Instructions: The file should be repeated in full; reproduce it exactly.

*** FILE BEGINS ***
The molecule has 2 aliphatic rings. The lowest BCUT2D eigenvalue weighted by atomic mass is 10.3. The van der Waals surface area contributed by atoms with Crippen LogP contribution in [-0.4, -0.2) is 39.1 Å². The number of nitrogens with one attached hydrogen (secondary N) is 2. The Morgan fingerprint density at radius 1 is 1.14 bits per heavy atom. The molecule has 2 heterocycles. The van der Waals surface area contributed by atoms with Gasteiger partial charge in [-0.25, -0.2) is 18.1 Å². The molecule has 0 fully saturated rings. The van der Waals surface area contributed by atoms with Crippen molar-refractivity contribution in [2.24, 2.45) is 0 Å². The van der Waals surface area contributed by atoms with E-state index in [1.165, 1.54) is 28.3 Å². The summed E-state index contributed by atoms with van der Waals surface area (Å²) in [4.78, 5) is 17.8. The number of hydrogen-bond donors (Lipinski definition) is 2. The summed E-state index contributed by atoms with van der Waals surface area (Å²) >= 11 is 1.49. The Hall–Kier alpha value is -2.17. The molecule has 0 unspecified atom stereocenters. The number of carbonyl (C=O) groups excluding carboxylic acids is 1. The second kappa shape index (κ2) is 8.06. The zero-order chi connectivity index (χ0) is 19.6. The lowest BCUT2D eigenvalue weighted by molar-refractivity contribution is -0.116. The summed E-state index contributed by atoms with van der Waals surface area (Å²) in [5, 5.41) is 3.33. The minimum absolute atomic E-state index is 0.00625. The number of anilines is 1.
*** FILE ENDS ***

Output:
The molecule has 2 aliphatic rings. The lowest BCUT2D eigenvalue weighted by atomic mass is 10.3. The van der Waals surface area contributed by atoms with Crippen LogP contribution in [-0.4, -0.2) is 39.1 Å². The number of nitrogens with one attached hydrogen (secondary N) is 2. The Morgan fingerprint density at radius 1 is 1.14 bits per heavy atom. The molecule has 2 heterocycles. The van der Waals surface area contributed by atoms with Gasteiger partial charge in [-0.25, -0.2) is 18.1 Å². The molecule has 0 fully saturated rings. The van der Waals surface area contributed by atoms with Crippen molar-refractivity contribution in [2.24, 2.45) is 0 Å². The van der Waals surface area contributed by atoms with E-state index in [1.165, 1.54) is 28.3 Å². The summed E-state index contributed by atoms with van der Waals surface area (Å²) in [4.78, 5) is 17.8. The number of hydrogen-bond donors (Lipinski definition) is 2. The summed E-state index contributed by atoms with van der Waals surface area (Å²) >= 11 is 1.49. The Hall–Kier alpha value is -2.17. The molecule has 0 unspecified atom stereocenters. The number of carbonyl (C=O) groups excluding carboxylic acids is 1. The second kappa shape index (κ2) is 8.06. The zero-order chi connectivity index (χ0) is 19.6. The lowest BCUT2D eigenvalue weighted by molar-refractivity contribution is -0.116. The summed E-state index contributed by atoms with van der Waals surface area (Å²) in [5, 5.41) is 3.33. The minimum absolute atomic E-state index is 0.00625. The number of anilines is 1.